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If you need to cry, walk away

An Arizona mom searches for answers when her 7-year-old comes down with the novel coronavirus.

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Auriel Elmore and her daugher, Dillon, pose in their yard during the shutdown, before Dillon got sick.

Courtesy of Auriel Elmore

She slides a digital thermometer across her asthmatic daughter’s forehead and looks at the number. It can’t be right, she thinks, her blue eyes a mixture of concern and genuine surprise. It can’t be. So she resorts to a traditional thermometer under the tongue, past the gaps in the 7-year-old’s last baby teeth, and waits. Still 106 degrees. 

Auriel Elmore’s kids hardly left the house during the pandemic shutdown — not even to the grocery store. “They were miserable,” she says. But after Arizona lifted its stay-at-home order in mid-May, she took them to Mansel Carter Oasis Park in the Phoenix suburbs, where “social distancing is inevitable because it’s just so gigantic.” They wore masks. Now she wonders whether it was a mistake.

She was tucking Dillon into her flowery bedspread with a stuffed rabbit called “Pink Bunny” when she first noticed that her daughter felt warm. But Dillon said she felt fine, and she seemed to be acting normal. The next morning, Dillon didn’t feel so good. She had a 102-degree fever. “In an adult, that would just wipe them out,” Auriel says. “But in a child, that’s not super bad.”

Within three days, Dillon developed a red, blotchy rash all over her body, as if someone had spattered paint onto her porcelain skin. And her fever hit 106. Auriel nurses her through the night with Tylenol and ibuprofen.

The next morning, she can’t believe her eyes. It’s still 106.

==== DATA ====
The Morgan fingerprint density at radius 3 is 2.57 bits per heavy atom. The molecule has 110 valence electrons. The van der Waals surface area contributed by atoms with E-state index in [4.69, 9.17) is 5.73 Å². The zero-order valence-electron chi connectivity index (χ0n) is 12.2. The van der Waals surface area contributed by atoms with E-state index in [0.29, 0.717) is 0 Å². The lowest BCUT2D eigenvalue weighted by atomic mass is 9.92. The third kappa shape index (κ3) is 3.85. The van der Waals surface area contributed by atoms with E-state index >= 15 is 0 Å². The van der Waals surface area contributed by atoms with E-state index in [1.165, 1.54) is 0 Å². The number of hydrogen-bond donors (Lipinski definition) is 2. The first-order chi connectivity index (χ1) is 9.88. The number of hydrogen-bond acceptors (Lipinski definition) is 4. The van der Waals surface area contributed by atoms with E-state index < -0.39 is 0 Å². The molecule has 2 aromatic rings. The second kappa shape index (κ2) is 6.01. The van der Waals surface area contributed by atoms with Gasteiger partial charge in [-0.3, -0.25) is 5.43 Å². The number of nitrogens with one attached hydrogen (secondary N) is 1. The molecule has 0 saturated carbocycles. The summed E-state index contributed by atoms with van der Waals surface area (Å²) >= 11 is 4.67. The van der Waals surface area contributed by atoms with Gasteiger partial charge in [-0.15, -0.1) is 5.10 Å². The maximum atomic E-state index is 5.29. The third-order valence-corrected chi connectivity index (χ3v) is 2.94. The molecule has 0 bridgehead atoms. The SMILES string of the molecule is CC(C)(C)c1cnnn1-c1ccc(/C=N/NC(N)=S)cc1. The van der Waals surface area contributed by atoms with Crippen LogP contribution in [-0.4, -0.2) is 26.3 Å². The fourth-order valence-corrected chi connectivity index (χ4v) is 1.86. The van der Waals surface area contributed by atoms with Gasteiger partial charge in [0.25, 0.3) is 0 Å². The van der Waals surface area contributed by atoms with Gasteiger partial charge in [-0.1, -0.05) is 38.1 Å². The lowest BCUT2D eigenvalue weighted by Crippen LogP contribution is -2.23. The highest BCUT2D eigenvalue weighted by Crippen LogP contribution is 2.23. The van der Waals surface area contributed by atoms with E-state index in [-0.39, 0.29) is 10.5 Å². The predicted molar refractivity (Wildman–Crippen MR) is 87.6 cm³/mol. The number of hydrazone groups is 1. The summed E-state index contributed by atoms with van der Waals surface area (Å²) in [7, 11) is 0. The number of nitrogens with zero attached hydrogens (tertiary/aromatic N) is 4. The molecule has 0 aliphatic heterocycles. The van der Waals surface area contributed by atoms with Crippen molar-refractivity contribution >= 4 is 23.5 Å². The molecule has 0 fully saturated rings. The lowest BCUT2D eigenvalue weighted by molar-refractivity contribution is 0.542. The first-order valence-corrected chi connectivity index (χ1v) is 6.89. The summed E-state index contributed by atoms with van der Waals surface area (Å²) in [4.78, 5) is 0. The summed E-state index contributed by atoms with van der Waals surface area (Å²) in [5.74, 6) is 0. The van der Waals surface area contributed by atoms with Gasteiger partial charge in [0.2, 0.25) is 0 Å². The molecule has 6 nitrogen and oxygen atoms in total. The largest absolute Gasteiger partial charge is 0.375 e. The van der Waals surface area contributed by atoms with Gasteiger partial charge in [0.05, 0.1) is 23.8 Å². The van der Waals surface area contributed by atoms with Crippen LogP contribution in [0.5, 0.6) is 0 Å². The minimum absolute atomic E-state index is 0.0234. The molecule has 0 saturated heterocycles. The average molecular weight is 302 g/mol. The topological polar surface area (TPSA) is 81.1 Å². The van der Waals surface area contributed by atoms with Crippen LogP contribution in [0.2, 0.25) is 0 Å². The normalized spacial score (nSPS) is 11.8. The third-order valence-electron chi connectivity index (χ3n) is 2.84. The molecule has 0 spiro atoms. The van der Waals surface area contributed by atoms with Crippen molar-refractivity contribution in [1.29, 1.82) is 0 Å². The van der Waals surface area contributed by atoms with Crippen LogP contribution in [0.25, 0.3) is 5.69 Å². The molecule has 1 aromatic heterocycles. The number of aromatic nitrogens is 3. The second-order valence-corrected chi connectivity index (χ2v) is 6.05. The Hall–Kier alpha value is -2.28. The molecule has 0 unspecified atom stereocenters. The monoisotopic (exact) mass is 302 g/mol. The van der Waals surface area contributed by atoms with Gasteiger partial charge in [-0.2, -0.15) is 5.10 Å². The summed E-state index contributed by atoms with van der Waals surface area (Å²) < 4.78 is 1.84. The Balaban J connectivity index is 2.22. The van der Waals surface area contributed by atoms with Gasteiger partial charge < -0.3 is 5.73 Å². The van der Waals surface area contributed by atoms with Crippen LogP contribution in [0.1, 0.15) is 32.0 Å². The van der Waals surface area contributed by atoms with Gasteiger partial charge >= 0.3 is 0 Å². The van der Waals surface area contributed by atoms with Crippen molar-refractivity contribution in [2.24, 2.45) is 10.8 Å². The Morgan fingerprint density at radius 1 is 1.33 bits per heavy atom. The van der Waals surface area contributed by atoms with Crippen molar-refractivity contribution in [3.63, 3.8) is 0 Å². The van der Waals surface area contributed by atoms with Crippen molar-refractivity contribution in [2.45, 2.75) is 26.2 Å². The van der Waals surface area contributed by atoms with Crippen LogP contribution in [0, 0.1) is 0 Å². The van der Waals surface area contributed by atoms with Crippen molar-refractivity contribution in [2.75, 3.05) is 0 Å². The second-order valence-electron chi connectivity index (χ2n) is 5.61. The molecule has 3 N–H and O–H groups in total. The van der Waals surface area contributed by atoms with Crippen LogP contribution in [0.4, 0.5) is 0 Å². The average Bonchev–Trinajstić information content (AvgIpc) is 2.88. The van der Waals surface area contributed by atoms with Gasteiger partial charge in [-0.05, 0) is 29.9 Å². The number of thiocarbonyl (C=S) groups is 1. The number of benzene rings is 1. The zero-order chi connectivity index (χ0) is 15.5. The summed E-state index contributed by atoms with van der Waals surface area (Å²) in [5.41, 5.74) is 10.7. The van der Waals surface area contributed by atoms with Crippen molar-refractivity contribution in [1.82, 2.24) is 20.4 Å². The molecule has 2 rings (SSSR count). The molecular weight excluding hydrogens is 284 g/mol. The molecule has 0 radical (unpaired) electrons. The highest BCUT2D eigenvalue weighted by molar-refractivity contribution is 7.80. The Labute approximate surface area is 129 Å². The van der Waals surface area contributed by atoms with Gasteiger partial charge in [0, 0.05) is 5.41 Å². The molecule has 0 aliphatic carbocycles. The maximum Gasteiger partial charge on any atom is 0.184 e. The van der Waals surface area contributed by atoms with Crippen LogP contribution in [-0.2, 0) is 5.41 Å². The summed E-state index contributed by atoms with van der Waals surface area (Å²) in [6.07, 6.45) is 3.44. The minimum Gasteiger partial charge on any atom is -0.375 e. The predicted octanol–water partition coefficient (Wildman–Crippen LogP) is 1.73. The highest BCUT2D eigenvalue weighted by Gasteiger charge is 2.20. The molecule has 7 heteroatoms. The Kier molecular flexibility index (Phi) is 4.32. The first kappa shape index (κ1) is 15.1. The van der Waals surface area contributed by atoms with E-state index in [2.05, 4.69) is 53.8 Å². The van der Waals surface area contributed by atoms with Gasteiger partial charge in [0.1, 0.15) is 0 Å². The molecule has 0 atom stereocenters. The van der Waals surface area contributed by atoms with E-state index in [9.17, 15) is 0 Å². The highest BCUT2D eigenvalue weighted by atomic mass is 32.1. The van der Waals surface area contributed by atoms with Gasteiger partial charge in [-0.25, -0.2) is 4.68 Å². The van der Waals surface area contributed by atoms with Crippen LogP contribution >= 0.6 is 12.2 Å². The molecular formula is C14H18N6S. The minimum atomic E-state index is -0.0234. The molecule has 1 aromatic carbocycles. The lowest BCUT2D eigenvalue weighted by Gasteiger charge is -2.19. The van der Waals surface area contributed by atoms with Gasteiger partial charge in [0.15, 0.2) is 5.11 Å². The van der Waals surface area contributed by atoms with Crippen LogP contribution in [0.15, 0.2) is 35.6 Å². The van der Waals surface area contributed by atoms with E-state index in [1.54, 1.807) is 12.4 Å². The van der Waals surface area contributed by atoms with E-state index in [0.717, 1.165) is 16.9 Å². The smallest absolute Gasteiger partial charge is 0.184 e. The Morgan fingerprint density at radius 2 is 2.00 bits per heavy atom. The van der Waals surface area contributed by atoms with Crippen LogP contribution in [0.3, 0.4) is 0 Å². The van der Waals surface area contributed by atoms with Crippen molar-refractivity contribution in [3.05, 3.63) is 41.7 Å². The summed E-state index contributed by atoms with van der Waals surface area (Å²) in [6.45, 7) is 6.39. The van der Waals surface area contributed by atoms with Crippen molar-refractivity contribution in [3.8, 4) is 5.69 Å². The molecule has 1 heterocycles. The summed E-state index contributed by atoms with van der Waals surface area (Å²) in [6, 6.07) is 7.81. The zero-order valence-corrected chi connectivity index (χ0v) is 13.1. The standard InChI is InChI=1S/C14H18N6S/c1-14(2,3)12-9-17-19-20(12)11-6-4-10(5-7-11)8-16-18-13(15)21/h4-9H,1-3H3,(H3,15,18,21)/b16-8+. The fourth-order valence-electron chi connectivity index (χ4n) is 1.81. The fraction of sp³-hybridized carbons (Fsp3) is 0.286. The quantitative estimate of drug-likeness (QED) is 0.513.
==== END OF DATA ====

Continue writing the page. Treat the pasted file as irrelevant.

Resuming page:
So she calls the pediatrician’s office. She’s told to bring Dillon in through a back entrance, where she skips the usual pleasantries of standing on a scale and checking her height. They take her temperature several times. “They couldn’t believe it,” Auriel says later.

The doctor arrives in a white hazmat suit, a mask and a face shield, with white rubber gloves covering his blue rubber gloves. He won’t go near Dillon. “She has COVID,” he says, but to make sure, he sends them to get tested at Phoenix Children’s Hospital. He says he’s seen a couple dozen cases in the last few weeks. 

The diagnosis is a shock. Dillon had no respiratory symptoms. And it’s especially frightening for Auriel, who’s had COVID-19. Or at least she thinks she did. 

Back in January, she came down with a mysterious respiratory illness. Doctors tested her for strep throat, flu A, flu B — nothing. She had pneumonia, but two rounds of antibiotics and steroids did little to help. “I thought I was gonna die,” she says. “I’ve never been that sick in my entire life.” She lost her voice from coughing, struggled to breathe so much it made her feel faint, and hacked up “solid chunks of mucus.” She didn’t feel normal for two months. And now she wonders what her daughter will endure.

After getting her nostril swabbed, Dillon cries in the back seat. Auriel cries, too, but turns the rearview mirror so Dillon can’t see her. She can’t let Dillon see her fear. Her husband, “the voice of reason,” reminds her that crying is OK, but if she needs to do it, “just walk away.”

“So I did a lot of that,” Auriel says. For the next four days, waiting for Dillon’s fever to break, she sequesters her 4-year-old son and makes him wear a mask in the house. She wipes her daughter’s neck with a cold washcloth and places wet socks on her feet at bedtime. She brings her Pink Bunny, fresh out of the dryer. She watches and waits. And sometimes, just for a moment, she walks away.